That time my wife and I
talked about moving to Terre Haute—
it doesn’t matter why, the move never happened—
a friend of mine who grew up there
said cost of living wise, it was tough to beat.
He also said I could go musky fishing with his dad,
who still lived there.
And that musky fishing involved something called
double cowgirls, which sounded like an amazing sex position,
or a movie, or a theory.
My thoughts tend this way…
Otherwise, “The Haute”—
that’s what my friend called it—was “balls.”
I thought about that—balls good or balls bad?—and had no idea.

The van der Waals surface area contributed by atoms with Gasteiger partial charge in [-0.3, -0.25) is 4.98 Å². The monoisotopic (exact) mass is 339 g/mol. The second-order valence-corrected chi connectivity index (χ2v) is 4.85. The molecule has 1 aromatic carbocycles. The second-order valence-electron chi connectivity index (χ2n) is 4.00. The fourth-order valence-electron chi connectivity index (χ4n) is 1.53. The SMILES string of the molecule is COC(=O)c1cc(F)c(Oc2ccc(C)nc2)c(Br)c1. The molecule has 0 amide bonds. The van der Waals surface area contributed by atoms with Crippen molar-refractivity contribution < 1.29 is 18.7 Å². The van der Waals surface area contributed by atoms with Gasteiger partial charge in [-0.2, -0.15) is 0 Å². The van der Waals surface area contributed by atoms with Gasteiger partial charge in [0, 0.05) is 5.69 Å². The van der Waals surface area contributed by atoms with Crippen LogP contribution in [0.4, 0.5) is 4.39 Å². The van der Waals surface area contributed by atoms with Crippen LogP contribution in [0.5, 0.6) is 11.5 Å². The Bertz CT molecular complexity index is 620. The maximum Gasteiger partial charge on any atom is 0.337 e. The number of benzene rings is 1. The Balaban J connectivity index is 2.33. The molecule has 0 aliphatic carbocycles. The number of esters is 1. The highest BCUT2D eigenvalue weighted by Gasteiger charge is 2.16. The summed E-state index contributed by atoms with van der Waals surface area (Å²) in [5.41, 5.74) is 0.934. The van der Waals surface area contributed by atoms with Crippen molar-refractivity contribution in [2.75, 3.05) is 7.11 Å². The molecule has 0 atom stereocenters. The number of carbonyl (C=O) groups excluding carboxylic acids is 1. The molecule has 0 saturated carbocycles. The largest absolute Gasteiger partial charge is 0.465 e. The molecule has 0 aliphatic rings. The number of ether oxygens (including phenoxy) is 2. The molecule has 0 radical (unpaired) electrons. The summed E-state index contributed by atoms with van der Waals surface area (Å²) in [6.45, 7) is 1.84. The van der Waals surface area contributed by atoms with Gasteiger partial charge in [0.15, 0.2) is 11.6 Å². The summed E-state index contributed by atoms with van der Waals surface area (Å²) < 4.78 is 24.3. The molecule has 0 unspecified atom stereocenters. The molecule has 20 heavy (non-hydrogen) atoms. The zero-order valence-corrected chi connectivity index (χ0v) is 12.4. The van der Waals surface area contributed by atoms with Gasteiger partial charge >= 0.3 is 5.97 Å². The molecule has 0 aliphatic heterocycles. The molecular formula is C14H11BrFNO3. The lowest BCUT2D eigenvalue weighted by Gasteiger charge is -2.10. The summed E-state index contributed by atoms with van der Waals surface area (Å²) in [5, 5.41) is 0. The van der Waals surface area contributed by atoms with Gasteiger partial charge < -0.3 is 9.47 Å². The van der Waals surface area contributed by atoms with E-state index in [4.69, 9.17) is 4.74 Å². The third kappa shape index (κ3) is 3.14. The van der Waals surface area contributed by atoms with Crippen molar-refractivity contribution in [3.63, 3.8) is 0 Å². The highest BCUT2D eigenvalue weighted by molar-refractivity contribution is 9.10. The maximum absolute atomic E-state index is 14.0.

But instead of just asking him I sent a text instead:
whose balls are these, I think I know
and my friend texted back: but his taint is in the village though
which is why we’re such good friends.
Then I Googled “Terre Haute” and found out
the name comes from a French phrase meaning “highland”.
But that wasn’t what my friend had said at all.
He had said something more beautiful.
He had said that “Terre Haute” was French for how easy it was
to spot all of Larry Bird’s illegitimate daughters.
Matthew Guenette is the author of two poetry collections: American Busboy (University of Akron Press, 2011) and Sudden Anthem (Dream Horse Press, 2008). He is a poetry editor for Barn Owl Review and contributes book reviews to the recently launched American Microreviews and Interviews. He lives, works, and loses sleep in Madison, WI.